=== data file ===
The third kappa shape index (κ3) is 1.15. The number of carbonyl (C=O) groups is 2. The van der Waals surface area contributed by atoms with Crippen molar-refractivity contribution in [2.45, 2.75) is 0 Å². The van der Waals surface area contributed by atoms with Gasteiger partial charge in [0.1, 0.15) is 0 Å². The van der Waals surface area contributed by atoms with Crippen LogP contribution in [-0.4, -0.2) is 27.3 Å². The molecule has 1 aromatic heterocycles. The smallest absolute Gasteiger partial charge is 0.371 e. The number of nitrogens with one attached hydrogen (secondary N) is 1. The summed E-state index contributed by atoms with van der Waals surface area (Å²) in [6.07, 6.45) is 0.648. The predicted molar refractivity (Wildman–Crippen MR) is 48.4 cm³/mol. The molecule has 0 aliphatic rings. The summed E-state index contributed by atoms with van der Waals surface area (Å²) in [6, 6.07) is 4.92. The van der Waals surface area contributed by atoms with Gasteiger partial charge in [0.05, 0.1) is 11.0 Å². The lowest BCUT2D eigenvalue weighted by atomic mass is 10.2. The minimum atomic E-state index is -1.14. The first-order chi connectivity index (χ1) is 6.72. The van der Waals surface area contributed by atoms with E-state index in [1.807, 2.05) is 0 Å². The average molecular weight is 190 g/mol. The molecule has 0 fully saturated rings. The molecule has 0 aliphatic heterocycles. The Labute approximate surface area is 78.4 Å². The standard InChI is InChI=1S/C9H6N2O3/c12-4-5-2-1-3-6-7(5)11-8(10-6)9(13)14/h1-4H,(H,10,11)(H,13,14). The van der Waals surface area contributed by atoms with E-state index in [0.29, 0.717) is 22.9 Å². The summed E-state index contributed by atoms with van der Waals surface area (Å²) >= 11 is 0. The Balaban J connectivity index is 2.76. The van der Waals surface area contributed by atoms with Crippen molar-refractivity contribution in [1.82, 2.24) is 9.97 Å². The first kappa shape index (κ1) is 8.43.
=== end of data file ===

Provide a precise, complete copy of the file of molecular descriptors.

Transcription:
The third kappa shape index (κ3) is 1.15. The number of carbonyl (C=O) groups is 2. The van der Waals surface area contributed by atoms with Crippen molar-refractivity contribution in [2.45, 2.75) is 0 Å². The van der Waals surface area contributed by atoms with Gasteiger partial charge in [0.1, 0.15) is 0 Å². The van der Waals surface area contributed by atoms with Crippen LogP contribution in [-0.4, -0.2) is 27.3 Å². The molecule has 1 aromatic heterocycles. The smallest absolute Gasteiger partial charge is 0.371 e. The number of nitrogens with one attached hydrogen (secondary N) is 1. The summed E-state index contributed by atoms with van der Waals surface area (Å²) in [6.07, 6.45) is 0.648. The predicted molar refractivity (Wildman–Crippen MR) is 48.4 cm³/mol. The molecule has 0 aliphatic rings. The summed E-state index contributed by atoms with van der Waals surface area (Å²) in [6, 6.07) is 4.92. The van der Waals surface area contributed by atoms with Gasteiger partial charge in [0.05, 0.1) is 11.0 Å². The lowest BCUT2D eigenvalue weighted by atomic mass is 10.2. The minimum atomic E-state index is -1.14. The first-order chi connectivity index (χ1) is 6.72. The van der Waals surface area contributed by atoms with E-state index in [1.807, 2.05) is 0 Å². The average molecular weight is 190 g/mol. The molecule has 0 fully saturated rings. The molecule has 0 aliphatic heterocycles. The Labute approximate surface area is 78.4 Å². The standard InChI is InChI=1S/C9H6N2O3/c12-4-5-2-1-3-6-7(5)11-8(10-6)9(13)14/h1-4H,(H,10,11)(H,13,14). The van der Waals surface area contributed by atoms with E-state index in [0.29, 0.717) is 22.9 Å². The summed E-state index contributed by atoms with van der Waals surface area (Å²) >= 11 is 0. The Balaban J connectivity index is 2.76. The van der Waals surface area contributed by atoms with Crippen molar-refractivity contribution in [1.82, 2.24) is 9.97 Å². The first kappa shape index (κ1) is 8.43.